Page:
In 2006, the Palestinian minister of the interior, Said Saim, used the term during an interview at Al-Alam television to refer to common political goals among Arabs in opposition to those of Israel or the United States. Noting the large number of Palestinian refugees in Syria, Saim stated, “Syria is also an Islamic Arab country and is also targeted by the Americans and the Zionists. Hence, we see in Syria, Iran, Hezbollah, and Hamas an axis of resistance in front of these pressures.”[44]

The term “axis of resistance” was used as early as August 2010.[45] After two years, Ali Akbar Velayati, senior advisor for foreign affairs to Iran’s supreme leader, used the term and said:

The chain of resistance against Israel by Iran, Syria, Hezbollah, the new Iraqi government, and Hamas passes through the Syrian highway… Syria is the golden ring of the chain of resistance against Israel.[46]

The phrase was used again in August 2012 during a meeting between Syrian president Bashar al-Assad and the secretary of Iran’s Supreme National Security Council, Saeed Jalili, regarding the Syrian Civil War.[47] Velayati said:

What is happening in Syria is not an internal issue, but a conflict between the axis of resistance and its enemies in the region and the world. Iran will not tolerate, in any form, the breaking of the axis of resistance, of which Syria is an intrinsic part.[46]

The Syrian state-run news agency, SANA, has stated that the two governments discussed their “strategic cooperation relationship” and “attempts by some Western countries and their allies to strike at the axis of resistance by targeting Syria and supporting terrorism there.”[47] The alliance has been described as an “Axis of Terror” by the prime minister and ambassadors of Israel.[48][49][50]

At first, the alliance consisted of the Syrian government and Lebanese Hezbollah. Years later, Iran, already closely aligned with Syria and Hezbollah, would form stronger relations between the three, creating the axis. Iraqi and Yemeni militants coordinating with Iran came in as the newest members of this alliance.[51] After the beginning of Russian involvement in the Syrian Civil War, a slew of posters showing images of Nasrallah, Assad, Khamenei, and Russian President Vladimir Putin, have appeared with an Arabic caption meaning, “Men who bow to no one but God.” The posters suggest another emerging regional Axis of Resistance, according to The Hill. However, this coalition has been described as “deeply polarising” for its sectarian targeting of Sunni Syrians.[52] Hezbollah’s actions have also arisen denunciation in Lebanon, most notably from Lebanese President Michael Sulieman, who demanded an end to unilateral armed maneuvers by Hezbollah. Grievance is also widespread amongst Lebanon’s Sunni minority, who charge Hezbollah with engaging in sectarian violence against other Muslims, and of forfeiting its anti-Zionist stance.[53] With Hezbollah’s intensifying participation in the Syrian civil war following the years after 2013, the coalition has become explicitly Khomeinist and anti-Sunni; with the Assad regime becoming beholden and subservient to Iran and its proxies for continued existence. Alienated by sectarian policies, Sunni Islamists such as Muslim Brotherhood and Hamas began publicly opposing Iran and Hezbollah and have aligned closely with Turkey and Qatar, countries which are engaged in geo-political competition with Iran.[54][55]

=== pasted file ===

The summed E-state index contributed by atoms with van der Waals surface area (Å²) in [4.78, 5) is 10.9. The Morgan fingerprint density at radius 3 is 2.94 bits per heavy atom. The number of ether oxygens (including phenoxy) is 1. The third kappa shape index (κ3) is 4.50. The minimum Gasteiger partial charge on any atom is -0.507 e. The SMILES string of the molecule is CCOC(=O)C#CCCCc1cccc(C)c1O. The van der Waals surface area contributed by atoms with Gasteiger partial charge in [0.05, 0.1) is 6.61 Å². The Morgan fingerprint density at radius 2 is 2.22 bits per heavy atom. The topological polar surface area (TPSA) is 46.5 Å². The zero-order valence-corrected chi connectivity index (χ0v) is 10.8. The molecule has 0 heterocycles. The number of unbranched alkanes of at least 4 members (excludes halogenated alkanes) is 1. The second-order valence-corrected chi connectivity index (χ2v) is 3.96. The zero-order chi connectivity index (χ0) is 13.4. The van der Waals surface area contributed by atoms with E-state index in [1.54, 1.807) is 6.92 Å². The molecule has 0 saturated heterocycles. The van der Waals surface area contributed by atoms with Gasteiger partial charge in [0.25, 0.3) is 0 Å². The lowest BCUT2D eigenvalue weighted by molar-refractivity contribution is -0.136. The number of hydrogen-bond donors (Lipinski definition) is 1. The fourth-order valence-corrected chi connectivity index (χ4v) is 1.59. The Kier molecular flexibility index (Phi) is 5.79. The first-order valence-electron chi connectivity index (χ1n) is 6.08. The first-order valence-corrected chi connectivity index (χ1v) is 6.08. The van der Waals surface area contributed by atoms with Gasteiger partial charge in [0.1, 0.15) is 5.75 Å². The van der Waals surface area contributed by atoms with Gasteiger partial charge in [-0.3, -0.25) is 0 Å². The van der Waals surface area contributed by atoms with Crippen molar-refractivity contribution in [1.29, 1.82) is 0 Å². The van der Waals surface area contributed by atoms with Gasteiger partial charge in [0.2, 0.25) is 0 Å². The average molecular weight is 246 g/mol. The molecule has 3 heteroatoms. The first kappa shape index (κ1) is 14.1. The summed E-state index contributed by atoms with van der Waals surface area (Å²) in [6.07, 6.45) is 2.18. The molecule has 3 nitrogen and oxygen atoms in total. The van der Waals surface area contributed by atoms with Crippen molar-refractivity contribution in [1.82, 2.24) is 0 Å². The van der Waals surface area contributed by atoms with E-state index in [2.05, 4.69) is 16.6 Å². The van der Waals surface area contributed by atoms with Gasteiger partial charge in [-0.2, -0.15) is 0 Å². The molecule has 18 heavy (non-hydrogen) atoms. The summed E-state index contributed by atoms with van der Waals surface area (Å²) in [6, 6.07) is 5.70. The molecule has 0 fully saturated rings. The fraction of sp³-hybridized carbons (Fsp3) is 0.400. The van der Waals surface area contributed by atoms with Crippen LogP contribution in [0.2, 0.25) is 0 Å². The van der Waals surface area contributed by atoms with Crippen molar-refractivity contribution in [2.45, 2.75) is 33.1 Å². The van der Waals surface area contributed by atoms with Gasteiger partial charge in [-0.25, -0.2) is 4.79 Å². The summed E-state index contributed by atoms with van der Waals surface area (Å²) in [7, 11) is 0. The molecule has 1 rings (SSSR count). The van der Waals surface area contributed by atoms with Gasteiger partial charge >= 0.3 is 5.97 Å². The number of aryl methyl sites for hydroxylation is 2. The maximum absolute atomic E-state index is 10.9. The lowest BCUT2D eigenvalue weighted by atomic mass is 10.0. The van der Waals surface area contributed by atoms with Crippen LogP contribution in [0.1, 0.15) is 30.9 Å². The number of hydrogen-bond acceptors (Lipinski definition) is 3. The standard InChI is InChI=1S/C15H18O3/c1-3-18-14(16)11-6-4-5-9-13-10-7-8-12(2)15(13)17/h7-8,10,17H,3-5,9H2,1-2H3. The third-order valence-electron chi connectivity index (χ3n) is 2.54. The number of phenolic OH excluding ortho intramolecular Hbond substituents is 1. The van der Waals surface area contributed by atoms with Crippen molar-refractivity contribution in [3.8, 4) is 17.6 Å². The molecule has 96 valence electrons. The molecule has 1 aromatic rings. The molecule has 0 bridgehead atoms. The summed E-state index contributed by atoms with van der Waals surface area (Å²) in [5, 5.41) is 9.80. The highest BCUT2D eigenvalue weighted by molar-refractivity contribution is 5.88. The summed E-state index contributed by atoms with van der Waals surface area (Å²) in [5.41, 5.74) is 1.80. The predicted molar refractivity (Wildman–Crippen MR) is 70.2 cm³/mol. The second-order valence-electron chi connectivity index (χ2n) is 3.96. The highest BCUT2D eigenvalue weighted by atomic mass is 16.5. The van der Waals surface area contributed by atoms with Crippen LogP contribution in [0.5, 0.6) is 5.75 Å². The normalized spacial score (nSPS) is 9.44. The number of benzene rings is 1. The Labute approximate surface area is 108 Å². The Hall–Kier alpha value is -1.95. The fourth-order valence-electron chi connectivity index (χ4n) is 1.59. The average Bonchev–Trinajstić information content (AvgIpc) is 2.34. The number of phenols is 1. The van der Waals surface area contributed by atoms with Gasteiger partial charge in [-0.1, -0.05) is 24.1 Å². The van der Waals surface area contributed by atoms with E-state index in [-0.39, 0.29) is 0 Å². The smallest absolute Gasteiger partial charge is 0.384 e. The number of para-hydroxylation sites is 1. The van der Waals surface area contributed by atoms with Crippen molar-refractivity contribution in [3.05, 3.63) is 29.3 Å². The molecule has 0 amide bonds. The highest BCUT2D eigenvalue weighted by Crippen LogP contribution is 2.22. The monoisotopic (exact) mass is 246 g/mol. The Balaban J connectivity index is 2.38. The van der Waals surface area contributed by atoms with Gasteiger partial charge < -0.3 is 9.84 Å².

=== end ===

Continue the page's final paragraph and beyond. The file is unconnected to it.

Analysis; Members, aims, ideological currents, and allies;

The axis has been described as altering “the strategic balance in the Middle East” by assisting Syrian leader Bashar al-Assad to remain in power and backing his war-crimes against Syrian civilians.[56] According to Marisa Sullivan, the programme and aims of the Axis have three main pillars; shared regional objective in preserving the Assad regime, maintaining access to supplies of weapons and money from Iran, and stopping a Sunni-majority government from ever coming to power in Syria.[57] The current ruling Syrian Ba’ath party elites are primarily made up of Alawites, who are an offshoot sect of Shiism, which is also the majority sect of Iran.[58] This common background has made them strategic allies on various issues, including defense.[59]